a wedding in the Bunkers' living room.
The family steps in to serve drinks and tend bar at Archie's
tavern after his staff deserts him on opening night.
Archie takes a few pep pills to keep pace with the increased
demands of running his own business and winds up with an amphetamine
A despondent Archie retreats to his bedroom, until Harry
offers to bail him out with a partnership offer for the bar.
Archie is nominated for membership in a mysterious fraternal
order that turns out to be the local branch of the KKK.
Archie devises a plan to prevent the Klan from burning
a cross on Mike and Gloria's lawn.
A flashback explores Mike and Gloria's first blind date.
Rob Reiner would cast co-star Christopher Guest as one
of the leads when he directed the 1984 rock 'n' roll satire This
Is Spinal Tap.
Edith's religious faith is shaken after her friend, female
impersonator Beverly LaSalle, is brutally murdered by street thugs at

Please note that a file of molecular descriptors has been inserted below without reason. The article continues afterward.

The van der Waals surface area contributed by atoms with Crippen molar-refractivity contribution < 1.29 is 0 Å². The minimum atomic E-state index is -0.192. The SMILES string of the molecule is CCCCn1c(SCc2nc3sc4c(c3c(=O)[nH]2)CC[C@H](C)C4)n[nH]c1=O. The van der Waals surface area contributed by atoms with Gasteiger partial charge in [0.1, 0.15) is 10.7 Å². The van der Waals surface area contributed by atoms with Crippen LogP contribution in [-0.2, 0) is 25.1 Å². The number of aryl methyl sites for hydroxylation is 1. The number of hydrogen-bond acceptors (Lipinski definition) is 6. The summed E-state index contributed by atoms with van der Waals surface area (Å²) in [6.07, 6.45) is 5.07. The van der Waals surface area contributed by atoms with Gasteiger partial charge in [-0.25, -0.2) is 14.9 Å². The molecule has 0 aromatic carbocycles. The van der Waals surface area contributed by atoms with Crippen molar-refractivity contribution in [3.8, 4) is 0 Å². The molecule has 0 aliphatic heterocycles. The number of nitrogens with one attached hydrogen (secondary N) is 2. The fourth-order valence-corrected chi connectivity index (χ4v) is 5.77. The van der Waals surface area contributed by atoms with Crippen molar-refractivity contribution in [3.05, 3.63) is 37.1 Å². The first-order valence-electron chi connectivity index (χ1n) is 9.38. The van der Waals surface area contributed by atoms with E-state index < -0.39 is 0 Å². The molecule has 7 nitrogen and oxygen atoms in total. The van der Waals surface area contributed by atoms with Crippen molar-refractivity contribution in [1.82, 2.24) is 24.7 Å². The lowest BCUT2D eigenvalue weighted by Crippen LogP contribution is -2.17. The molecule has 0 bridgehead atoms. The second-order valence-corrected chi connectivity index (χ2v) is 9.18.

Archie's Place is robbed on Super Bowl Sunday, the busiest
day of the year.
Edith has a chance to appear in a TV commercial but finds
herself unable to lie when she begins to doubt the quality of the sponsor's
Archie refuses to let Edith's elderly aunt move into their
spare bedroom, even after she's been turned away by every other relative.
Archie is jealous when a lonely butcher lavishes attention
Mike and Archie have a long talk when they find themselves
locked in the storeroom of Archie's Place.
Carroll O'Connor and Rob Reiner are splendid in this
compelling exploration of their frequently tempestuous relationship.
Locked in the quiet solitude of a cold cellar, each reveals a part of
himself that's always been well guarded. And in the shadows of the dark
basement, they begin to see each other in a new light. In Archie's touching
monologue, he recalls the reverent devotion he always felt toward his
father, and then dozes off in sorrow at the painful realization that
he never earned the same respect from his own daughter. Michael doesn't
say a word, but quietly reaches over to cover him in the warmth of the